So we’ll see. In the meantime, I’m going to enjoy the hell out of this Might Be Pregnant lifestyle.

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Well, they say it takes an average of 6 cycles. I keep telling myself that – and recalling that although I’ve been thinking and reading and tracking for a year, I’ve really only Tried for three cycles. The first one might not even count, being fueled by enthusiasm and impatience more than science.

I was watching “If These Walls Could Talk 2” – the sequel oddly much much better than its precedent (don’t even think about seeing it… Cher makes a dramatic, slo mo fall to the floor as a downed abortion doctor… need I say more??)  Anyway, there’s a fabulous scene between Sharon Stone and Ellen Degeneres who’re working on making a baby. I was watching it like a hawk as Ellen drags their first Tank into the house. I said “if they get pregnant on the first try, I’m leaving the room. Writing in protest” But they didn’t. One scene after the other, Ellen’s comical trudge up the front walk, one heavy Tank after another making a debut through the  door. Til they finally get to the IUI. I was satisfied.

As for anything new to say, I discovered this cycle that the pregnancy tests with the pink lines (like the ovulation kits) are easier to take than the digital “pregnant” “not pregnant.” I mean, easier to process. Gentler. There’s something about being able to gaze at it for a few minutes, wondering if your eyes are deceiving you, squinting to ensure there’s not a second faint line there, that’s calming. Meditative even. An agreement we come to, the stick and I.

is indisputable really better?

By contrast, the digital read-out serves a mandate. No poetry, not even room for a haiku. I’ve decided I’ll use the remaining digital tests under the sink as a back-up in the future, simply to confirm whatever the pink lines and I agree upon next time.

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I’m pretty sure I didn’t mention that I had my third visit with the midwife a week and a half ago… that would be 10 days ago, to be exact. And 7 hours. So I have a few more days to wait until I can test, and I’m not going to do it any sooner because I found out last time that just messes with my head.

I’m on meds this time around, as I mentioned, and the temperature chart actually did help me figure out When My Period Starts. So that’s an improvement. It helps that there turns out to be a woman at the fertility clinic who uses email. And she Answers Questions!! I also discovered a divine quirk in the universe’s tendency toward irritating chaos: the fertility clinic has someone on staff whose only job is to wrangle with insurance. I’m telling you now, it really might be worth going through fertility therapy just to have this woman call you out of nowhere and tell you she’s talking to your insurance people and will let your pharmacist know what to do when she’s done. I had tears in my eyes when she convinced my prescription insurance company to replace the $370 sticker price with my $40 copay on this extra special progesterone suppository no one actually stocked, and then told the pharmacist, and then made sure it was available for me to pick up that day. I was on her Call List, she said.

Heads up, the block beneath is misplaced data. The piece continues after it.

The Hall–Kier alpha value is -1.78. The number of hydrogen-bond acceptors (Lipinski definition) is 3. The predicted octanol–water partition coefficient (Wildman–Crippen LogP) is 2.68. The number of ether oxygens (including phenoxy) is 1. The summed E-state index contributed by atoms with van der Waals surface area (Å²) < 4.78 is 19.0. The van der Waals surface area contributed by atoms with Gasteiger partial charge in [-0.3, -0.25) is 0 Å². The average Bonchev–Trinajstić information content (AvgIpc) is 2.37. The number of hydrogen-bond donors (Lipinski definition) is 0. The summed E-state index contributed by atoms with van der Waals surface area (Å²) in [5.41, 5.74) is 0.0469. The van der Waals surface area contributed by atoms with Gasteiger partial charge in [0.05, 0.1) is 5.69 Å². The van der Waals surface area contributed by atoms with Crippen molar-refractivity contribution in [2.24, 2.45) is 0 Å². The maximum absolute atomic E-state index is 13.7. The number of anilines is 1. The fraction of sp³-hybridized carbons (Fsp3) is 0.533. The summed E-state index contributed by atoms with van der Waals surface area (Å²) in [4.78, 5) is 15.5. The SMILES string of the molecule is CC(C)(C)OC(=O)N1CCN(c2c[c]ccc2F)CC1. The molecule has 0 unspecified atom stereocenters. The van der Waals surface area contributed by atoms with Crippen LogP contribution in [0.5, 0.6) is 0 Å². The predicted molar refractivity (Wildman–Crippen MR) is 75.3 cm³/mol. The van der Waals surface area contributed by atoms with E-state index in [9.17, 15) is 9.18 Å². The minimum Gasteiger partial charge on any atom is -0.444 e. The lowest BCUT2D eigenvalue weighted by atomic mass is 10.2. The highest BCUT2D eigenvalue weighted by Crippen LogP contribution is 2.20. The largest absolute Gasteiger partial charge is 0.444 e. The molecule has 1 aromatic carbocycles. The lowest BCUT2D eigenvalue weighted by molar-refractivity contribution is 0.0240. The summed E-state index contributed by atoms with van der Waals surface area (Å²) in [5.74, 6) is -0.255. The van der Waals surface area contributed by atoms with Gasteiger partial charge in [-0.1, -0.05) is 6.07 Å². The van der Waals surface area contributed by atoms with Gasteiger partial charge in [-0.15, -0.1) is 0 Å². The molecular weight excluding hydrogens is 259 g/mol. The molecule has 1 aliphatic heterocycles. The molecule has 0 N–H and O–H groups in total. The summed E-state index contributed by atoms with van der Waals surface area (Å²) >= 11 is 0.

I know I don’t have to tell you, I’m not kidding: Tears in my eyes.

Okay, so I got set with my meds and joined the ranks of the Ovulation Obsessed, displaying three brands of predictor kits on my bathroom sink, taking multiple breaks from a conference to secretly pee on sticks, monitoring every glass of water I drank (not too much! can’t pee again for 2 hours!). Very intense and, frankly, weird. But we’re past that.

I even called the manufacturer of one of the ovulation kits to find out why it didn’t give me the same data as the other. Ended up spending half an hour on the phone telling him the difference between the test sensitivity levels, how to determine ovulation from looking at a cervix, and the pros and cons of letrozole vs clomid and endometrin vs the other one… If I weren’t certain this is all going into a suspended cache of short-term memory, I’d begin my new fertility counselling career right now. I could use a change.